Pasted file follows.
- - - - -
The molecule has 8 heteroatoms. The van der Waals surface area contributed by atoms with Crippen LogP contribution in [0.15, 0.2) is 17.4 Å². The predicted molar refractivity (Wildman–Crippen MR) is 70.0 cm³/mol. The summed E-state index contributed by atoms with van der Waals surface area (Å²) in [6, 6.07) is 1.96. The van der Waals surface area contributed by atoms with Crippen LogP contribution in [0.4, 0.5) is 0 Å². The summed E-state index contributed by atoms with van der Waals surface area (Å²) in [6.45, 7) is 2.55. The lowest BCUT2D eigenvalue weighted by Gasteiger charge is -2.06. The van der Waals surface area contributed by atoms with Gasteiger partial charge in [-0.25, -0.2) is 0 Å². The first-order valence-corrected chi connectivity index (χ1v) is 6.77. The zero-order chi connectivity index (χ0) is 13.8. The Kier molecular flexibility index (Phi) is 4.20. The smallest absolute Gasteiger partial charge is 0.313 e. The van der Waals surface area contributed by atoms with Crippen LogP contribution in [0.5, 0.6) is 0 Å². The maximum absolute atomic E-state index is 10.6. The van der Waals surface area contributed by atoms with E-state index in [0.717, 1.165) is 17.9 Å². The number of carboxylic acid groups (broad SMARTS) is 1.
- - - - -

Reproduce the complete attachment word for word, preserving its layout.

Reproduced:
The molecule has 8 heteroatoms. The van der Waals surface area contributed by atoms with Crippen LogP contribution in [0.15, 0.2) is 17.4 Å². The predicted molar refractivity (Wildman–Crippen MR) is 70.0 cm³/mol. The summed E-state index contributed by atoms with van der Waals surface area (Å²) in [6, 6.07) is 1.96. The van der Waals surface area contributed by atoms with Crippen LogP contribution in [0.4, 0.5) is 0 Å². The summed E-state index contributed by atoms with van der Waals surface area (Å²) in [6.45, 7) is 2.55. The lowest BCUT2D eigenvalue weighted by Gasteiger charge is -2.06. The van der Waals surface area contributed by atoms with Gasteiger partial charge in [-0.25, -0.2) is 0 Å². The first-order valence-corrected chi connectivity index (χ1v) is 6.77. The zero-order chi connectivity index (χ0) is 13.8. The Kier molecular flexibility index (Phi) is 4.20. The smallest absolute Gasteiger partial charge is 0.313 e. The van der Waals surface area contributed by atoms with Crippen LogP contribution in [0.5, 0.6) is 0 Å². The maximum absolute atomic E-state index is 10.6. The van der Waals surface area contributed by atoms with E-state index in [0.717, 1.165) is 17.9 Å². The number of carboxylic acid groups (broad SMARTS) is 1.